Meet Kerry Morgan ’21, an OUR Peer Research Ambassador (PRA) majoring in Allied Health Sciences and Molecular & Cell Biology.
I have been working in Dr. James Li’s lab at UConn Health since the beginning of June 2019. My project focuses on tracing lineages of cells throughout cerebellar development. We use genetically modified mice to replicate human models of gene expression, and we analyze the resulting phenotypes. The specific mouse lines used for my project focus on the upregulation and downregulation of the ERK kinase cellular signaling pathway. By doing this, we can observe the effects on a specific type of cell, specifically the granule cells. This research has the potential to uncover the developmental activity of specific lineages and clusters of cells, which contributes to the overall picture of how cerebellar cell types interact through molecular signaling during development.
Why did you get involved in research?
I got involved in research for a lot of different reasons. First off, I wanted to find a project that I was really passionate about. I didn’t want to get involved just for the sake of having it on a resume, rather I wanted a meaningful research experience that I could learn from. While classes teach you basic information, it is easy to simply memorize and move on with your life. I wanted to go further into the science behind what is learned in class. Research is a real life application of the things you learn in class; it is hands on rather than written on a PowerPoint in a classroom. My current research endeavor has taught me infinitely more than I could’ve ever imagined as an undergraduate student. It still surprises me how much I learn just by going into the lab each day!
Another reason I chose to pursue research was for the purpose of building applicable skills. Research has the potential to really build on important skill sets, which can be applied in any future job field. Being able to problem solve, think creatively, and thoroughly analyze data are all skills that I wanted to learn from getting involved in research. I have always wanted to go to medical school (and am considering a combined MD/PhD), and all of the skills used in research are directly useful for treating patients. Although my research does not directly involve human subjects, I can confidently say that many of my developed skills are directly transferable to my future career path.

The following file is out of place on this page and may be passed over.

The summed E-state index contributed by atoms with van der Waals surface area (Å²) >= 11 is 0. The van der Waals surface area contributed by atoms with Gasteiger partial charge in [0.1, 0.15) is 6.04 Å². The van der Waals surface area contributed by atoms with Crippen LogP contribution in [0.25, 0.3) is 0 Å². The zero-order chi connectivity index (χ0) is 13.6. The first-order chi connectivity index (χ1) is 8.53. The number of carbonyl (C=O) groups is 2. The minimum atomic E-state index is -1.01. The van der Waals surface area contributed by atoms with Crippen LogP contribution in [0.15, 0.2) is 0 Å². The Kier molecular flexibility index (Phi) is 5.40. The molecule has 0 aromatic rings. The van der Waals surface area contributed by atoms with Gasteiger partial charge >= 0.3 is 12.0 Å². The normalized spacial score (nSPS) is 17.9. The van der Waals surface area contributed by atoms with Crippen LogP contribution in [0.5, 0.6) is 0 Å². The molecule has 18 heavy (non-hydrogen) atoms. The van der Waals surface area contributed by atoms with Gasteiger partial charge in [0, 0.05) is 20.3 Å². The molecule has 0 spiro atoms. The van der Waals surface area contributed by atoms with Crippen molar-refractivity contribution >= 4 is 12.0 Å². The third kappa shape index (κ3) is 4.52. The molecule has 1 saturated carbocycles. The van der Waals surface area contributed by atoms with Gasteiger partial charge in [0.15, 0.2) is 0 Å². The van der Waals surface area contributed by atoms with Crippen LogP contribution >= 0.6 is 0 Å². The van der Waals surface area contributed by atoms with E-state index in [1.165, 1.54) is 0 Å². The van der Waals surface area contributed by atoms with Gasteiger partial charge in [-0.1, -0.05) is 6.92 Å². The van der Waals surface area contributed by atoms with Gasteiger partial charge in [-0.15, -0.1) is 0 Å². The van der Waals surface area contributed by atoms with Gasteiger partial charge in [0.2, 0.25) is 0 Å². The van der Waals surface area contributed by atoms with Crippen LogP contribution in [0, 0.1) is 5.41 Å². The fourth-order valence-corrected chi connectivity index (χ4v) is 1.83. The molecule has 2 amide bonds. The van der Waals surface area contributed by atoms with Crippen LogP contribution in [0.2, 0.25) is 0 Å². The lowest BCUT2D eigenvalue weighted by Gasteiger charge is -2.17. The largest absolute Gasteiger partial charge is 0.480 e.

What advice would you give to incoming first-year students?
My main advice for an incoming freshman would be to take it slow and not rush into anything you aren’t ready for. Freshman year is a really exciting time, but it can also be really overwhelming. I didn’t even have my first research opportunity until fall of sophomore year, which is completely normal! There is no timeline for getting involved, so taking your time and feeling everything out is sometimes the smartest move. Another thing I would recommend is looking at faculty webpages to read about their research. This may help you gauge what you are interested in, and it will help you follow along with current research being performed in a department of interest. Lastly, I would recommend broadening your horizons. Think outside of your major, and maybe you could find something really interesting that you never would have expected!
What do you enjoy the most about participating in research?
One of my favorite things about my research is that I can make what I want out of it. There are endless things to learn and know about my area of research, and it is always exciting to constantly be learning new concepts. I feel as though I can always better myself through my research, and it constantly pushes me to learn more. Even further, the feeling of accomplishing something new is motivation enough to keep trying harder. I also love being able to contribute and make sense of what is happening around me, which is something I am able to do every day in the lab.
Describe the impact your research experience has had on you.
I feel more and more confident every day, and it has affected my overall confidence outside of the lab as well. I never thought I’d be able to conduct some of the experiments and procedures that I am currently doing in the lab, and it has given me so much hope and excitement for my future as a researcher/physician! No matter what I accomplish at school, I will always feel most proud of my work in research. I will always be able to reflect upon my experiences as an undergraduate researcher, and it has definitely changed me for the better.
What is your greatest accomplishment so far?
I would have to say my greatest accomplishment is being selected as a University Scholar. This is something that I was hoping to achieve as an undergraduate student, and having that become reality was very exciting. I have much more that I want to accomplish before I graduate, such as publishing a couple of papers and presenting at a conference.
Click here for more information on Kerry and other OUR Peer Research Ambassadors.